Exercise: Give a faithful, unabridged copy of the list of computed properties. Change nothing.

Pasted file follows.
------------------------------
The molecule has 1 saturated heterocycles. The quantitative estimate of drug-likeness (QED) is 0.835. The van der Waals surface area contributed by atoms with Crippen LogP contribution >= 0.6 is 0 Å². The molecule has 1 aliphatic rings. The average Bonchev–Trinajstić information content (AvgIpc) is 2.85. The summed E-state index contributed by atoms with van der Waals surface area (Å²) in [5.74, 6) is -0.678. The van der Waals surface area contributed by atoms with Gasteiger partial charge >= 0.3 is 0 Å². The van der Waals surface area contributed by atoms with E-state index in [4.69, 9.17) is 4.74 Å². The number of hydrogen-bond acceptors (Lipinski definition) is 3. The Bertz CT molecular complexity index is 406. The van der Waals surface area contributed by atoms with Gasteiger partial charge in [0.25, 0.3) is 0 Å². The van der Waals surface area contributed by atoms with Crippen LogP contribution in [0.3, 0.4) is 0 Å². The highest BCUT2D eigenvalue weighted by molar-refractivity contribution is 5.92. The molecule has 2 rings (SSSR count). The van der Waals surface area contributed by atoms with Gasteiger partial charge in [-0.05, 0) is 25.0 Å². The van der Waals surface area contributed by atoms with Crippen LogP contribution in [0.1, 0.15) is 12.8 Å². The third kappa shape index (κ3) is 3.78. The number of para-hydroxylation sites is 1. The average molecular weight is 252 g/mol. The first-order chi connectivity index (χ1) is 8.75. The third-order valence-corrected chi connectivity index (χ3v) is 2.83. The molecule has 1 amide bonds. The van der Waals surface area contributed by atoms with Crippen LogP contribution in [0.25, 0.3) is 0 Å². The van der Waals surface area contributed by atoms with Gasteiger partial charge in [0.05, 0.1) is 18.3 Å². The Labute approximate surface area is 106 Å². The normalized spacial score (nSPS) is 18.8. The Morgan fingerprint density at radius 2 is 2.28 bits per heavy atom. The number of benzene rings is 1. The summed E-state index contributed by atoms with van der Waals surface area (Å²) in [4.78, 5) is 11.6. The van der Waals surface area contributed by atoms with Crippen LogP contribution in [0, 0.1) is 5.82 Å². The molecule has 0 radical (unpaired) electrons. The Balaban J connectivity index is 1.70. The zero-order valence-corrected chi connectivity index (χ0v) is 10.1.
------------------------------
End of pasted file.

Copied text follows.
The molecule has 1 saturated heterocycles. The quantitative estimate of drug-likeness (QED) is 0.835. The van der Waals surface area contributed by atoms with Crippen LogP contribution >= 0.6 is 0 Å². The molecule has 1 aliphatic rings. The average Bonchev–Trinajstić information content (AvgIpc) is 2.85. The summed E-state index contributed by atoms with van der Waals surface area (Å²) in [5.74, 6) is -0.678. The van der Waals surface area contributed by atoms with Gasteiger partial charge >= 0.3 is 0 Å². The van der Waals surface area contributed by atoms with E-state index in [4.69, 9.17) is 4.74 Å². The number of hydrogen-bond acceptors (Lipinski definition) is 3. The Bertz CT molecular complexity index is 406. The van der Waals surface area contributed by atoms with Gasteiger partial charge in [0.25, 0.3) is 0 Å². The van der Waals surface area contributed by atoms with Crippen LogP contribution in [0.3, 0.4) is 0 Å². The highest BCUT2D eigenvalue weighted by molar-refractivity contribution is 5.92. The molecule has 2 rings (SSSR count). The van der Waals surface area contributed by atoms with Gasteiger partial charge in [-0.05, 0) is 25.0 Å². The van der Waals surface area contributed by atoms with Crippen LogP contribution in [0.1, 0.15) is 12.8 Å². The third kappa shape index (κ3) is 3.78. The number of para-hydroxylation sites is 1. The average molecular weight is 252 g/mol. The first-order chi connectivity index (χ1) is 8.75. The third-order valence-corrected chi connectivity index (χ3v) is 2.83. The molecule has 1 amide bonds. The van der Waals surface area contributed by atoms with Crippen LogP contribution in [0.25, 0.3) is 0 Å². The van der Waals surface area contributed by atoms with Gasteiger partial charge in [0.05, 0.1) is 18.3 Å². The Labute approximate surface area is 106 Å². The normalized spacial score (nSPS) is 18.8. The Morgan fingerprint density at radius 2 is 2.28 bits per heavy atom. The number of benzene rings is 1. The summed E-state index contributed by atoms with van der Waals surface area (Å²) in [4.78, 5) is 11.6. The van der Waals surface area contributed by atoms with Crippen LogP contribution in [0, 0.1) is 5.82 Å². The molecule has 0 radical (unpaired) electrons. The Balaban J connectivity index is 1.70. The zero-order valence-corrected chi connectivity index (χ0v) is 10.1.